Now in view of the evidence set forth in the last chapter, is it not clear that this was a locality in which these semi-Pagan, semi-Christian, rites, might, prima facie, be expected to linger on? It is up here, along the Northern border, that the Roman legionaries were stationed; it is here that we find monuments and memorials of their heathen cults; obviously this was a locality where the demon-hunting activities of the Saint might find full scope for action. I would submit that there is at least presumptive evidence that we may here be dealing with the survival of a genuine tradition.

And should any of my readers find it difficult to believe that, even did initiations take place, and even were they of a character that involved a stern test of mental and physical endurance—and I imagine most scholars would admit that there was, possibly, more in the original institutions, than, let us say, in a modern admission to Free-Masonry—yet it is 'a far cry' from pre-Christian initiations to Medieval Romance, and a connection between the two is a rash postulate, I would draw their attention to the fact that, quite apart from our Grail texts, we possess a romance which is, plainly, and blatantly, nothing more or less than such a record. I refer, of course, to Owain Miles, or The Purgatory of Saint Patrick, where we have an account of the hero, after purification by fasting and prayer, descending into the Nether World, passing through the abodes of the Lost, finally reaching Paradise, and returning to earth after Three Days, a reformed and regenerated character.[15]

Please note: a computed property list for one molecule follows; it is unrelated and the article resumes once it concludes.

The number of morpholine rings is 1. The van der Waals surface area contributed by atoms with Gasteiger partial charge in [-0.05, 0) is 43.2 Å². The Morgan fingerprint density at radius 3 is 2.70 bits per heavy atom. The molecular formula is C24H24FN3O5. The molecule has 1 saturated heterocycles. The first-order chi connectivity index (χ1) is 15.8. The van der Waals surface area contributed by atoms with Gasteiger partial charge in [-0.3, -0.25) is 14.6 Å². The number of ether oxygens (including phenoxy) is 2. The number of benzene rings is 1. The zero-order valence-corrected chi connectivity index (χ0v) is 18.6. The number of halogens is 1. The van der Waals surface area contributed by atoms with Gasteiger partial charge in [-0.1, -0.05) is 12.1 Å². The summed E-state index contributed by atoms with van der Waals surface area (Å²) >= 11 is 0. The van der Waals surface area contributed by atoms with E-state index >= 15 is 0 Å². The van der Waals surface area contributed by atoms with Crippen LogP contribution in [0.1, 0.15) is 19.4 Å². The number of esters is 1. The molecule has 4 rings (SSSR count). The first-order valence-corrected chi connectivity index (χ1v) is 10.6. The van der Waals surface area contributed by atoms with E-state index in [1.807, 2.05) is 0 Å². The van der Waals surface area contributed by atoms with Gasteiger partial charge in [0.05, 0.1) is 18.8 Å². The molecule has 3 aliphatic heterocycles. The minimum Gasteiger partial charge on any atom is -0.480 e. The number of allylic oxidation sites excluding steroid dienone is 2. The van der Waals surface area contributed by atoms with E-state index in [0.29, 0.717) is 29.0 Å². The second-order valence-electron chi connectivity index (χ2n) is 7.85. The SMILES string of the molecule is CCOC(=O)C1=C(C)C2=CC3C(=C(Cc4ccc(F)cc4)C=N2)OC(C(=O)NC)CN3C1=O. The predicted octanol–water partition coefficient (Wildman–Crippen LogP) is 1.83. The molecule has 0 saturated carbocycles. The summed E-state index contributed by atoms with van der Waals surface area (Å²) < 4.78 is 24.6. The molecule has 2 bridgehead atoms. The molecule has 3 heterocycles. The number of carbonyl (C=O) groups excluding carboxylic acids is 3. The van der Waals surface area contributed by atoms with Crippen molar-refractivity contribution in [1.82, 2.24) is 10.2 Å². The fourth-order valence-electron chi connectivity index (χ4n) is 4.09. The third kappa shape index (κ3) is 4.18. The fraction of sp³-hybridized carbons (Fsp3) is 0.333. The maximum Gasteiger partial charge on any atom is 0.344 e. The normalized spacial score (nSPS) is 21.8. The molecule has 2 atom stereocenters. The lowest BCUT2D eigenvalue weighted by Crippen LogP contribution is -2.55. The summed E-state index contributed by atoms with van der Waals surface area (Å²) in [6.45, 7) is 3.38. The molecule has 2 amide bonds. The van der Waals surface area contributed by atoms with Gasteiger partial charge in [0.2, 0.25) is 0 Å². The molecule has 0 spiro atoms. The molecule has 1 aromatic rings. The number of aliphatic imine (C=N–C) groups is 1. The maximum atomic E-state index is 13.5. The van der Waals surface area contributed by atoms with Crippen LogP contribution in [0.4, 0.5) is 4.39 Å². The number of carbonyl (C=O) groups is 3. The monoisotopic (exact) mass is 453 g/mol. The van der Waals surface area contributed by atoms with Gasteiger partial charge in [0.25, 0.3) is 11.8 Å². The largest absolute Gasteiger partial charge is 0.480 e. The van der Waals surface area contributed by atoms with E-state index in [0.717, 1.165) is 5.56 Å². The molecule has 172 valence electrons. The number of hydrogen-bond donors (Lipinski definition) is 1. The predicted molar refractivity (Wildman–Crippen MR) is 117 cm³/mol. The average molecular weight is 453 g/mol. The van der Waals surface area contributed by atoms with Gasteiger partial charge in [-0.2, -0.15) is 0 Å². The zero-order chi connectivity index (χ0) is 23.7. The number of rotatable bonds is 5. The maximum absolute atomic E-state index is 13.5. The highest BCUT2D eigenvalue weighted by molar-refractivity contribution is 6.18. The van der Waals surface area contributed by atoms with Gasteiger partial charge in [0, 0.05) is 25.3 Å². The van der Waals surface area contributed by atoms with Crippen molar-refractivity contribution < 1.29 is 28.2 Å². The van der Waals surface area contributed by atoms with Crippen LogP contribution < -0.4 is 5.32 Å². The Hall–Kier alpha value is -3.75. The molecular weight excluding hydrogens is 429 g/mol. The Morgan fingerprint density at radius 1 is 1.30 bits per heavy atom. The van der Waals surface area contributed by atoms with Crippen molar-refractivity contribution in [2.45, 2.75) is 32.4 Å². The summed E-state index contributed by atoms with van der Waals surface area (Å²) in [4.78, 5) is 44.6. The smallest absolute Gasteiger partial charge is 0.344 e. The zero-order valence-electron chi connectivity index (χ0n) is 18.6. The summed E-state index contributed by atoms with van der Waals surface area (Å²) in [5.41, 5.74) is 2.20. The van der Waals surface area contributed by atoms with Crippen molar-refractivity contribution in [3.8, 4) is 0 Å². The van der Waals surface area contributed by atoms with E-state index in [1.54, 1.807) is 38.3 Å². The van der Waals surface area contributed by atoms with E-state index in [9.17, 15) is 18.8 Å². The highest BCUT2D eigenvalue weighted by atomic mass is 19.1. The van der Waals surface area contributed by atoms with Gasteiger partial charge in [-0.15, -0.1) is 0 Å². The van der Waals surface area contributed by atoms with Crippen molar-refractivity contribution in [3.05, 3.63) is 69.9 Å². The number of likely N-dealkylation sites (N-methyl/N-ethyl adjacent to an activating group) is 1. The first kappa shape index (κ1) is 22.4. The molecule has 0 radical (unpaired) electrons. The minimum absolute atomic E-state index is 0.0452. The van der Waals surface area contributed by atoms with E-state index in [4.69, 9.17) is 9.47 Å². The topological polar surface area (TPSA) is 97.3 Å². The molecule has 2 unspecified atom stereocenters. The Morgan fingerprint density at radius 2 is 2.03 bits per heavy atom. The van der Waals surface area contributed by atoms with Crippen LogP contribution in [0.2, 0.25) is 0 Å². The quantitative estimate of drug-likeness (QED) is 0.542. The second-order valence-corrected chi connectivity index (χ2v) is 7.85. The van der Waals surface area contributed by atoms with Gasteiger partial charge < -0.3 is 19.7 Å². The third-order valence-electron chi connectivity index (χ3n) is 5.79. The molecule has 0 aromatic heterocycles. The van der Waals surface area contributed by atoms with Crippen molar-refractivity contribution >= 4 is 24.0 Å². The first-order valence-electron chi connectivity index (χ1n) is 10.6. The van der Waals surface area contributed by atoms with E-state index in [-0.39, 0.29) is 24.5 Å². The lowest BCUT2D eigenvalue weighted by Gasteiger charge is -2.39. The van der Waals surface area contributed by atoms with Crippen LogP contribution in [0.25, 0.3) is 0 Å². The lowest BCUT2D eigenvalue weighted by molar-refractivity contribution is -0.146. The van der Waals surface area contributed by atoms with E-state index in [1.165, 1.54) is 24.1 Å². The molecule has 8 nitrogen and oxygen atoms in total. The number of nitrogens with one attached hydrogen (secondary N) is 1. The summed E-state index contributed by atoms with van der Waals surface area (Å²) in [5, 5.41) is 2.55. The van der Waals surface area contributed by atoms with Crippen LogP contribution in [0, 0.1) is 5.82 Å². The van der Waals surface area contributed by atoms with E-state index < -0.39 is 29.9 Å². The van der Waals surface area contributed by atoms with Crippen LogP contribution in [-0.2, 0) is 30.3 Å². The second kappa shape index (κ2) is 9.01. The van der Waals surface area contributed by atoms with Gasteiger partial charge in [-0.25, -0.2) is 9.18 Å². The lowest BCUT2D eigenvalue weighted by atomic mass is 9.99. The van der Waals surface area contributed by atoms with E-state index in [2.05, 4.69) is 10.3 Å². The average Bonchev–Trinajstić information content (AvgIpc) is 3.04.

"Then with his monks the Prior anon, With Crosses and with Gonfanon Went to that hole forthright, Thro' which Knight Owain went below, There, as of burning fire the glow, They saw a gleam of light; And right amidst that beam of light He came up, Owain, God's own knight, By this knew every man That he in Paradise had been, And Purgatory's pains had seen, And was a holy man."

Now if we turn to Bousset's article Himmelfahrt der Seele, to which I have previously referred (p. —-), we shall find abundant evidence that such a journey to the Worlds beyond was held to be a high spiritual adventure of actual possibility—a venture to be undertaken by those who, greatly daring, felt that the attainment of actual knowledge of the Future Life was worth all the risks, and they were great and terrible, which such an enterprise involved.

Bousset comments fully on Saint Paul's claim to have been 'caught up into the Third Heaven' and points out that such an experience was the property of the Rabbinical school to which Saul of Tarsus had belonged, and was brought over by him from his Jewish past; such experiences were rare in Orthodox Christianity.[16] According to Jewish classical tradition but one Rabbi had successfully passed the test, other aspirants either failing at a preliminary stage, or, if they persevered, losing their senses permanently. The practice of this ecstatic ascent ceased among Jews in the second century A.D.

Bousset also gives instances of the soul leaving the body for three days, and wandering through other worlds, both good and evil, and also discusses the origin of the bridge which must be crossed to reach Paradise, both features characteristic of the Owain poem.[17] In fact the whole study is of immense importance for a critical analysis of the sources of the romance in question.